Who, that has human compassion, can help feeling the sorrows of his wretched race, and behold, unconcerned, the forlorn and abject state of mankind? Monks deceiving, alarming, and sponging them; their governors taxing, mulcting, and squeezing them! Soldiers harrassing, oppressing, and butchering them! And, in short, all the bitter evils and crying miseries in human power to inflict, deliberately and daily inflicted upon them! Nor do things mend; on the contrary, the mischiefs and misfortunes of the world grow hourly greater, and its inhabitants thinner.
All these black considerations would lead a man, who had no other spirit or guide but that of nature, to think that providence, tempted by the sins of men, had long ago renounced them, or signed a decree of vengeance against them, which has ever since been dreadfully executed, and continues to be.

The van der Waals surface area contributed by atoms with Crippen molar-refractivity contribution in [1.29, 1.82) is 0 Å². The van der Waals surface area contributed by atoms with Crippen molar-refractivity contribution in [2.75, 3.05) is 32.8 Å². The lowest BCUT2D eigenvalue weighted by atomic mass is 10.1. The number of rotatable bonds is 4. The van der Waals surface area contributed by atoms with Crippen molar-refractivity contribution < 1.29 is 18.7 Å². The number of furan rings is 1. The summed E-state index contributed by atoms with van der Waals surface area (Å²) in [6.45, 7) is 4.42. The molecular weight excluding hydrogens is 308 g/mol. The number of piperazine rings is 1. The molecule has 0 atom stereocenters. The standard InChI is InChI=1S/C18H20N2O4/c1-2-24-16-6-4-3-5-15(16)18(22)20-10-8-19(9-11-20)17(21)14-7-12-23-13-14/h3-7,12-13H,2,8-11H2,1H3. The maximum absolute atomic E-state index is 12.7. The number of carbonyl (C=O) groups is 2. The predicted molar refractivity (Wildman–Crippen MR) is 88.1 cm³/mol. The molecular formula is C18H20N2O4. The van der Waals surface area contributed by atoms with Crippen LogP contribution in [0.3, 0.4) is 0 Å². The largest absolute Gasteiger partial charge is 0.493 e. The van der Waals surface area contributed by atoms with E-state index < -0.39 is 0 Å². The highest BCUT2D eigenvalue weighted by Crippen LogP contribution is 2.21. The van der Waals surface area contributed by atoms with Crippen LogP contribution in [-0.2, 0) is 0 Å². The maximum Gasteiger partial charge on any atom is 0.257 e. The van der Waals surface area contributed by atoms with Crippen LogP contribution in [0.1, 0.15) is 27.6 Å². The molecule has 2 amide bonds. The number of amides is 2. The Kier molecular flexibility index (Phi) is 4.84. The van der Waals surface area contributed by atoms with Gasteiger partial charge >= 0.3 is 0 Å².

If one was to consider mankind in theory only, his own species would make no small figure in his imagination; he would see them formed by a divine hand, and according to a divine model; possessed of all the advantages of strength and contrivance, guided by reason, made wise by observation, and cautious by their own foresight and the experience of others; directed by laws and human constitutions; rendered discerning by the frequent trials of good and evil, and many of them enlightened by divine revelation: He would see them lords of the creation, arbiters of their own condition and felicity, invested with the use and property of sea and land, and with dominion over every other creature.